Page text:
George Vasmatzis, Ph.D., Co-Director, Biomarker Discovery Program, Center for Individualized Medicine; Consultant, Department of Molecular Medicine; Associate Professor, Molecular Medicine, Mayo Clinic College of Medicine and Science, Rochester, MN

We have developed MPseq, an accurate and inexpensive whole genome sequencing platform that has been used to detect structural variants. MPseq is a combination of a protocol and algorithms that can replace several cytogenetic tests and provide comprehensive diagnostic value with high specificity, sensitivity and cost-effectiveness. Most importantly our process can provide a detailed description of all DNA rearrangements at a resolution that can show how individual genes are disturbed thus providing necessary novel insight for correct clinical interpretation.

12:00 pm Molecular Detection of Emerging Pathogens in Low-Resource Settings

Robert Meagher, Ph.D., Research Scientist, Sandia National Laboratories

Emerging infectious diseases often occur in parts of the world that lack even the most basic infrastructure that underlies modern clinical diagnostics. We summarize developments in molecular assays, sample prep, and detection that increasingly allow laboratory-quality diagnostic assays to be performed in low-resource settings, including our own work with smartphone-based detection of viral pathogens. We also discuss limitations of these techniques and open areas of inquiry, including tradeoffs between simplicity and assay performance.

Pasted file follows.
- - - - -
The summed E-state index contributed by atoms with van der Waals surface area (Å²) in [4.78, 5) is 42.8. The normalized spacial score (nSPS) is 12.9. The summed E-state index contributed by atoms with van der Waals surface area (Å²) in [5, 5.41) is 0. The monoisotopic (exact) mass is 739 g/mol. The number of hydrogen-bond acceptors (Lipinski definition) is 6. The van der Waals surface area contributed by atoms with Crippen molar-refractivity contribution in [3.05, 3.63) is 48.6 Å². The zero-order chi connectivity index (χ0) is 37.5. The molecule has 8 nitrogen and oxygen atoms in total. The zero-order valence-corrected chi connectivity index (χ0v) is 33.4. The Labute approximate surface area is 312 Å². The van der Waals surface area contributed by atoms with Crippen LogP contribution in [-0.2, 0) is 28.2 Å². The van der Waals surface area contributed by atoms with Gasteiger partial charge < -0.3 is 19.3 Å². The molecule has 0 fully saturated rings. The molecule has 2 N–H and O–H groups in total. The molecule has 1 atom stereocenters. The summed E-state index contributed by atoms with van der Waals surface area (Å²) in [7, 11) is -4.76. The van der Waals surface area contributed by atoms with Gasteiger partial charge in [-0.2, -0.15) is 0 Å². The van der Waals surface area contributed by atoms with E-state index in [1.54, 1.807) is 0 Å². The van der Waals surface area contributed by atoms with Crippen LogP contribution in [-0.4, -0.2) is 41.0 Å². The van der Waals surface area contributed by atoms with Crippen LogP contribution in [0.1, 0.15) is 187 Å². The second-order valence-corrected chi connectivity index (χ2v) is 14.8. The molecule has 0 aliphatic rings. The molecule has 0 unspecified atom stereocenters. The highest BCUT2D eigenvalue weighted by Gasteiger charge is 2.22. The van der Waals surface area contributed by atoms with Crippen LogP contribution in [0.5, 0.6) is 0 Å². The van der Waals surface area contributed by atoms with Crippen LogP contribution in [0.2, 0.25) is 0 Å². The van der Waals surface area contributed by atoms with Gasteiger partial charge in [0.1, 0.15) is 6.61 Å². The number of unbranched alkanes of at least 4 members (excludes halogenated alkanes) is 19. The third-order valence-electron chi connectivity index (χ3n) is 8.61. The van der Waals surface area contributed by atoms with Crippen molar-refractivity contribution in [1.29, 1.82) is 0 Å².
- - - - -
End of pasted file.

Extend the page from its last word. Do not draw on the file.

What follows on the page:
12:30 Session Break

12:40 Enjoy Lunch on Your Own

1:10 Dessert Break in the Exhibit Hall and Last Chance for Poster Viewing

PCR & NGS TECHNIQUES AND TECHNOLOGIES (CONT.)

1:50 Chairperson’s Remarks

Gregory Storch, M.D., Ruth L. Siteman Professor, Pediatrics, Washington University School of Medicine